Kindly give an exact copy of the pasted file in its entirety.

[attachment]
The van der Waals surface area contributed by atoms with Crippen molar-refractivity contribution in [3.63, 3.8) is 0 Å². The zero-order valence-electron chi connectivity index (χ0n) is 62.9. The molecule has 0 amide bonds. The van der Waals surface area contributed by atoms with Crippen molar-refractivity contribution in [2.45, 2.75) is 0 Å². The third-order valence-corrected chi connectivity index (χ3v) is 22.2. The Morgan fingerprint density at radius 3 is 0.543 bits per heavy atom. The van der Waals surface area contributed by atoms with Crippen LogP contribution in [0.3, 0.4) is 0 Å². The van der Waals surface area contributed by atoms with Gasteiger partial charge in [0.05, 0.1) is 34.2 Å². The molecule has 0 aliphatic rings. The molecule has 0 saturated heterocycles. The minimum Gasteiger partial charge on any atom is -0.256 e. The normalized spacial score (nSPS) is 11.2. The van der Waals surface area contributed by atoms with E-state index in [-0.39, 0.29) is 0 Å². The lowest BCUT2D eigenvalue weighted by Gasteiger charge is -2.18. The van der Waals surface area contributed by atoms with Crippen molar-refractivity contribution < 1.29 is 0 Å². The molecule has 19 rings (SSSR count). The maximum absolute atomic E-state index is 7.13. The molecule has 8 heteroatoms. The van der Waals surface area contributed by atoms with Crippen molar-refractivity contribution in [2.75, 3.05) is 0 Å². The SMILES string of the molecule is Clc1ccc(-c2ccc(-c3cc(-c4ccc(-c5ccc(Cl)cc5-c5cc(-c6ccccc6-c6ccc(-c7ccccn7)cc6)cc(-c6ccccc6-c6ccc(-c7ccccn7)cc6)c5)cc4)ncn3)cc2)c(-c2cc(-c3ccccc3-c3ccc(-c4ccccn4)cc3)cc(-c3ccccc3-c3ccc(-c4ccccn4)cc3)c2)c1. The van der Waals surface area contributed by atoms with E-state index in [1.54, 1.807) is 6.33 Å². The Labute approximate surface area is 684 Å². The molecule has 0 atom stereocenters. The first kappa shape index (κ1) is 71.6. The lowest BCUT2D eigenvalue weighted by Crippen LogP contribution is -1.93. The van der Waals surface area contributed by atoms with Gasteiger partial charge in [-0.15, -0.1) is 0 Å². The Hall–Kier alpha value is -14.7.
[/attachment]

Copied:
The van der Waals surface area contributed by atoms with Crippen molar-refractivity contribution in [3.63, 3.8) is 0 Å². The zero-order valence-electron chi connectivity index (χ0n) is 62.9. The molecule has 0 amide bonds. The van der Waals surface area contributed by atoms with Crippen molar-refractivity contribution in [2.45, 2.75) is 0 Å². The third-order valence-corrected chi connectivity index (χ3v) is 22.2. The Morgan fingerprint density at radius 3 is 0.543 bits per heavy atom. The van der Waals surface area contributed by atoms with Crippen LogP contribution in [0.3, 0.4) is 0 Å². The van der Waals surface area contributed by atoms with Gasteiger partial charge in [0.05, 0.1) is 34.2 Å². The molecule has 0 aliphatic rings. The molecule has 0 saturated heterocycles. The minimum Gasteiger partial charge on any atom is -0.256 e. The normalized spacial score (nSPS) is 11.2. The van der Waals surface area contributed by atoms with E-state index in [-0.39, 0.29) is 0 Å². The lowest BCUT2D eigenvalue weighted by Gasteiger charge is -2.18. The van der Waals surface area contributed by atoms with Crippen molar-refractivity contribution < 1.29 is 0 Å². The molecule has 19 rings (SSSR count). The maximum absolute atomic E-state index is 7.13. The molecule has 8 heteroatoms. The van der Waals surface area contributed by atoms with Crippen molar-refractivity contribution in [2.75, 3.05) is 0 Å². The SMILES string of the molecule is Clc1ccc(-c2ccc(-c3cc(-c4ccc(-c5ccc(Cl)cc5-c5cc(-c6ccccc6-c6ccc(-c7ccccn7)cc6)cc(-c6ccccc6-c6ccc(-c7ccccn7)cc6)c5)cc4)ncn3)cc2)c(-c2cc(-c3ccccc3-c3ccc(-c4ccccn4)cc3)cc(-c3ccccc3-c3ccc(-c4ccccn4)cc3)c2)c1. The van der Waals surface area contributed by atoms with E-state index in [1.54, 1.807) is 6.33 Å². The Labute approximate surface area is 684 Å². The molecule has 0 atom stereocenters. The first kappa shape index (κ1) is 71.6. The lowest BCUT2D eigenvalue weighted by Crippen LogP contribution is -1.93. The van der Waals surface area contributed by atoms with Gasteiger partial charge in [-0.15, -0.1) is 0 Å². The Hall–Kier alpha value is -14.7.